by Madeleine Peck Wagner
This year’s Art Basel (Miami Beach) was pastiche-like in the forms and textures it consumed and belched back out. Rather like a visual counterpart to the Beatles’ Abbey Road, there were soaringly perfect highs; guttural base notes; oddball, octopus-like inclusions; and, for those who looked closely and quietly, Her Royal Majesty.
If last year’s Basel, with citywide sculptures, pop-up parks, and a luminous beachside installation, was an expansive, inclusive celebration, then this year’s scaled back, less effusive display was a return to business. The vibe, though still Miami Beach, was a little reserved, and even the art on display seemed more concerned with its own near blue-chip status. There was an almost somber Robert Rauschenberg piece and a Ryan McGinley photo that seemed to pander. As a whole, though, the work seemed more serious and subtle, and in those instances where excess or obviousness emerged, they seemed somehow out of place and gauche. Although there were a few SoBe moments, like standing at the La Sandwicherie horking down a prosciutto and fresh mozzarella sandwich after a hard day of dissecting art, and watching a red Lamborghini roar up. The gull-wing doors glide open, a perfectly appointed gentleman steps out, then helps a seven-foot goddess out of the passenger seat so they can grab grinders. It was conspicuous consumerism as high art; it was absurd and fantastic.
Lamborghini aside, even Miamians seemed more comfortable toning down the celebrations this year and doing their own, far-away-from-Basel thing. Tattoo Studio Ocho Placas hosted “Omerta,” an art show and book release party to celebrate a book of the same name. (Full disclosure: My husband, Nick Wagner, was included in the book and opening.) But in the following days, familiar faces were spotted in tents around town.
Last year’s Scope Art Fair was epic and energizing, constrasted with the conservative and quiet of this year. It seemed there was an attempt to take the long view of art history and showcase much more serious art. For example, the Jonathan Levine Gallery can usually be counted on to mount an impressive display that is equal parts playful and profound. Their 2009 A.J. Fosik display was breathtaking and ambitious.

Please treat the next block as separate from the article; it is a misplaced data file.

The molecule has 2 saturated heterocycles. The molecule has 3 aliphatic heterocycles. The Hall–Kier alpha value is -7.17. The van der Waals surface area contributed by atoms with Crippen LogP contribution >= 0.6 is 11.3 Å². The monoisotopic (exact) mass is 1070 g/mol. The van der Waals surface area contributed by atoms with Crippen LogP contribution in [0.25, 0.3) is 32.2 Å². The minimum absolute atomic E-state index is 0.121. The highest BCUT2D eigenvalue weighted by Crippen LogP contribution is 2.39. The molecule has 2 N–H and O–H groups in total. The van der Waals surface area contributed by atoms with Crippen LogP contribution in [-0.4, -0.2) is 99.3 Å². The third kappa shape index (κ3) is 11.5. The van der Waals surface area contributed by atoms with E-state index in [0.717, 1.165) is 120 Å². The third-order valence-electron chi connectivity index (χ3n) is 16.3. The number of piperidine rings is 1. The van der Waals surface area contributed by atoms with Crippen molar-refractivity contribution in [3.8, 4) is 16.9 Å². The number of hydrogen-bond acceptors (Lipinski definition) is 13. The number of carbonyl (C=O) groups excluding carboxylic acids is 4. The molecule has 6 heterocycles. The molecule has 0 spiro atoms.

This year, the gallery featured the underwater photography of Jason DeCaires Taylor. The former scuba instructor carves and casts life-sized figurative works, then installs them underwater in the Museo Subacuático de Arte (MuSA), the world’s first underwater museum, which will eventually provide the basis for a new reef system. In the images, it is clear to see how the sea is reclaiming the objects, and the resulting photographs are beautiful and haunting, but not terribly exciting, as one underwater image looks like another. So while there were poetic thoughts, there was little visual poetry. It was a headspace kind of display.
On the opposite end of the spectrum was the priced-to-move, slightly haphazard installation of artist Rocky Grimes. In fact, when compared with his “finer” art, the installation, with panels priced from $25 to $75, was graphic, geometrically spare, and engrossing in a way that his self-referential clip art silkscreen mashups aren’t.